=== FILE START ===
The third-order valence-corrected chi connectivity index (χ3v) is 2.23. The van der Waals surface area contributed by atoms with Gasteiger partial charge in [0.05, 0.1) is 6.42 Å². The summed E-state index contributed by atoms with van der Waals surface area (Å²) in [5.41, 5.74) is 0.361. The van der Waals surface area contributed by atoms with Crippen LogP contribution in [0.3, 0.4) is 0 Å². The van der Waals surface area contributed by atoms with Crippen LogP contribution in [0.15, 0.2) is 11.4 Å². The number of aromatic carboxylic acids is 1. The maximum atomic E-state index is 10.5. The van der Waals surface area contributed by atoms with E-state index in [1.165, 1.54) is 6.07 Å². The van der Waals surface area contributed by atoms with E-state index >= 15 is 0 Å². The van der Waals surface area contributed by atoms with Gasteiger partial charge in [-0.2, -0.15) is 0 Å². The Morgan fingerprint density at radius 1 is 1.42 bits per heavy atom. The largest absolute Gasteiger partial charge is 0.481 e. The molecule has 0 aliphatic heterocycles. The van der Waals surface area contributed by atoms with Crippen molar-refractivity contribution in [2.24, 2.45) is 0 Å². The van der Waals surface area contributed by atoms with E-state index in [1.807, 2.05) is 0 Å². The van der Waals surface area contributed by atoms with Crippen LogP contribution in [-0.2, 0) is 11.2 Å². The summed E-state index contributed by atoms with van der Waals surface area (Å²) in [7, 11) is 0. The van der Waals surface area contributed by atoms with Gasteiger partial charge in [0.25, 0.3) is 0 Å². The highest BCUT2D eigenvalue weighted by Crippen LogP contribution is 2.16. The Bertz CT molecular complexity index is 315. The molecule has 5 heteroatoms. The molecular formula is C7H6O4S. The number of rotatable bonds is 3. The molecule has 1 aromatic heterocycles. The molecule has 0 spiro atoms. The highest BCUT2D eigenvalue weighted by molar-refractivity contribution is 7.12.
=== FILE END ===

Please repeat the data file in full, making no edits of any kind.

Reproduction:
The third-order valence-corrected chi connectivity index (χ3v) is 2.23. The van der Waals surface area contributed by atoms with Gasteiger partial charge in [0.05, 0.1) is 6.42 Å². The summed E-state index contributed by atoms with van der Waals surface area (Å²) in [5.41, 5.74) is 0.361. The van der Waals surface area contributed by atoms with Crippen LogP contribution in [0.3, 0.4) is 0 Å². The van der Waals surface area contributed by atoms with Crippen LogP contribution in [0.15, 0.2) is 11.4 Å². The number of aromatic carboxylic acids is 1. The maximum atomic E-state index is 10.5. The van der Waals surface area contributed by atoms with E-state index in [1.165, 1.54) is 6.07 Å². The van der Waals surface area contributed by atoms with E-state index >= 15 is 0 Å². The van der Waals surface area contributed by atoms with Gasteiger partial charge in [-0.2, -0.15) is 0 Å². The Morgan fingerprint density at radius 1 is 1.42 bits per heavy atom. The largest absolute Gasteiger partial charge is 0.481 e. The molecule has 0 aliphatic heterocycles. The van der Waals surface area contributed by atoms with Crippen molar-refractivity contribution in [2.24, 2.45) is 0 Å². The van der Waals surface area contributed by atoms with E-state index in [1.807, 2.05) is 0 Å². The van der Waals surface area contributed by atoms with Crippen LogP contribution in [-0.2, 0) is 11.2 Å². The summed E-state index contributed by atoms with van der Waals surface area (Å²) in [7, 11) is 0. The van der Waals surface area contributed by atoms with Gasteiger partial charge in [0.25, 0.3) is 0 Å². The highest BCUT2D eigenvalue weighted by Crippen LogP contribution is 2.16. The Bertz CT molecular complexity index is 315. The molecule has 5 heteroatoms. The molecular formula is C7H6O4S. The number of rotatable bonds is 3. The molecule has 1 aromatic heterocycles. The molecule has 0 spiro atoms. The highest BCUT2D eigenvalue weighted by molar-refractivity contribution is 7.12.